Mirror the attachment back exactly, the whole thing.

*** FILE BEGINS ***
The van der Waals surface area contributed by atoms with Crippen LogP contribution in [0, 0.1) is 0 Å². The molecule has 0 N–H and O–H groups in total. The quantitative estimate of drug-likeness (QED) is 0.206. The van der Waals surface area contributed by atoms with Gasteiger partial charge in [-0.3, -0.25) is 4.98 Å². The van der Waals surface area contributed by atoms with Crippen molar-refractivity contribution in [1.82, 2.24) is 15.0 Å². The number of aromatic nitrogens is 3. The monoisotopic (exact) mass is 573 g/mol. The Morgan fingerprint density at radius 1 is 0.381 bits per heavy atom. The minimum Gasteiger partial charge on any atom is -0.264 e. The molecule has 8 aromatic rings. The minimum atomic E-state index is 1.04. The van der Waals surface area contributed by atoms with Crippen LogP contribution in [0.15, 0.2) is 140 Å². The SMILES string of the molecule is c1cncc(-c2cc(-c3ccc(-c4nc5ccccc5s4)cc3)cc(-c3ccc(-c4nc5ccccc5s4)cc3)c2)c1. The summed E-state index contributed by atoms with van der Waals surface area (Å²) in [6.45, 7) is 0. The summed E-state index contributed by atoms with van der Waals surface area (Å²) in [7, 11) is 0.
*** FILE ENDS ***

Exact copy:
The van der Waals surface area contributed by atoms with Crippen LogP contribution in [0, 0.1) is 0 Å². The molecule has 0 N–H and O–H groups in total. The quantitative estimate of drug-likeness (QED) is 0.206. The van der Waals surface area contributed by atoms with Gasteiger partial charge in [-0.3, -0.25) is 4.98 Å². The van der Waals surface area contributed by atoms with Crippen molar-refractivity contribution in [1.82, 2.24) is 15.0 Å². The number of aromatic nitrogens is 3. The monoisotopic (exact) mass is 573 g/mol. The Morgan fingerprint density at radius 1 is 0.381 bits per heavy atom. The minimum Gasteiger partial charge on any atom is -0.264 e. The molecule has 8 aromatic rings. The minimum atomic E-state index is 1.04. The van der Waals surface area contributed by atoms with Crippen LogP contribution in [0.15, 0.2) is 140 Å². The SMILES string of the molecule is c1cncc(-c2cc(-c3ccc(-c4nc5ccccc5s4)cc3)cc(-c3ccc(-c4nc5ccccc5s4)cc3)c2)c1. The summed E-state index contributed by atoms with van der Waals surface area (Å²) in [6.45, 7) is 0. The summed E-state index contributed by atoms with van der Waals surface area (Å²) in [7, 11) is 0.